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Recovering Your Stride: Take It Two Steps at a Time

Walking is a basic human activity we do all the time. We walk to head downstairs, walk towards work, and walk to arrive home. For the majority of the population, walking is something people don’t think about; it’s so basic that it is overlooked.

As infants, learning to walk marks a significant aspect of growing up; it represents independence and progress. Most people think that you only need to learn to walk once in your life, but they don’t know that walking is a significant learning experience.

Why People Need to Learn to Walk Again

Medical conditions such as Stroke and physical injuries can make moving around more difficult than it is. When we walk, the brain and body work together to allow simultaneous movement. Suffering from a stroke leaves parts of the brain damaged and affect the body’s motor abilities.

A stroke victim can suffer from fatigue, coordination, and balance issues. These conditions affect a person’s ability to walk. On the other hand, people learning to walk again suffered from injuries like fractures and ruptured tendons. Regardless of how a person becomes immobile, the ability to walk again is a learning experience.

Learning to walk can vary from person to person, but the recovery process begins with the right people. Chiropractor services in Holladay, Utah, provide physical therapy services that are tailor-fit to your needs. A physical therapist assists people in learning basic movements such as getting out of bed, and eventually learning how to walk again.

Learning from the Process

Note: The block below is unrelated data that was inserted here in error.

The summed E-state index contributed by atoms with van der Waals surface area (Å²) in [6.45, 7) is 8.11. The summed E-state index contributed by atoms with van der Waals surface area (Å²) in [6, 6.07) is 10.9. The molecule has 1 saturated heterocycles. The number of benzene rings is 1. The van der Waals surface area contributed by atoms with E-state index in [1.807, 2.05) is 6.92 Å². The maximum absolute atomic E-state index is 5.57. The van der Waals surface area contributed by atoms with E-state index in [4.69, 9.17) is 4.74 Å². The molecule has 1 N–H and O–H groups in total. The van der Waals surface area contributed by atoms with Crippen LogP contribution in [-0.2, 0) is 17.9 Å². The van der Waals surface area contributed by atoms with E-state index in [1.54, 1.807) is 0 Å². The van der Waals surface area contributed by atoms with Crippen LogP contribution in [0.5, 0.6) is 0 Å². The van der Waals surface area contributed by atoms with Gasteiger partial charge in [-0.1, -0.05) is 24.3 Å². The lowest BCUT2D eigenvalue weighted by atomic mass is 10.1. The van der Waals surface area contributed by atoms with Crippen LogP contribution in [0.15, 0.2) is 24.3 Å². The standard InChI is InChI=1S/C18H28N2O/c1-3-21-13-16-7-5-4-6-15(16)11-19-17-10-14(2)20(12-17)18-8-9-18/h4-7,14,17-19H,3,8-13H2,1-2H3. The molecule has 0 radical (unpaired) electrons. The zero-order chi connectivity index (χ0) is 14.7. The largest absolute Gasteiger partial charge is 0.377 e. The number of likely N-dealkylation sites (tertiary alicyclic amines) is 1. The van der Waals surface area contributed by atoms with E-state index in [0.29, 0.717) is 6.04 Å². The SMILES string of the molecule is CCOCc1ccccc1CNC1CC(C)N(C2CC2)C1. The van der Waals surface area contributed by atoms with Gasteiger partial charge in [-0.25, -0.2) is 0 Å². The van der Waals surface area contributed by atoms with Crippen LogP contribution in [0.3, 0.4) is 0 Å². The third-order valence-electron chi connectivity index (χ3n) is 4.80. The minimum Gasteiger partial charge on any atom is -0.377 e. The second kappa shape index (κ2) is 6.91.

Lee is a general trainer enjoying a game of basketball. Little did he know that his life may have changed forever because of a simple game. After attempting to dunk, Lee suffered intense pain in his legs. The doctor informed him that he had ruptured tendons on both sides. That was the day he would never be the same. Six months after the incident, Lee recalled what he’d learned when learning to walk again.

Encountering setbacks

A major injury affecting your legs can have its setbacks. The simple task of standing up from the chair without assistance left Lee struggling for additional weeks. Like him, there are days when we feel like we can move forward, but setbacks can hinder us a great deal. Sometimes, we have to take it slow and take it easy.

It’s all about Perspective

Lee recalls the road to recovery is a tough one. When you can’t walk, you’ll be limited to your activities and can’t wait to get better already. The mental struggles of recovery are real, and its tempting to feel down all the time. If you’re focused on what you can’t do, you’ll be lying down, recovering with nothing but sadness. Focus on your goals and how far you’ve come.

Understanding Limitations

Twenty-four weeks later, Lee successfully regained most of his leg musculature. He recalls that not all people recover in the same way and have different circumstances. People have their struggles and have their ways of getting by. By understanding our limitations, we won’t compare ourselves with others and recover at our own pace.

Learning More Than the Walk

Thirty-two weeks later, Lee was able to return to his routine in the gym but had to make minor adjustments. People suffer conditions that can be irreversible but can get better soon. Maybe people need to learn to walk again too.

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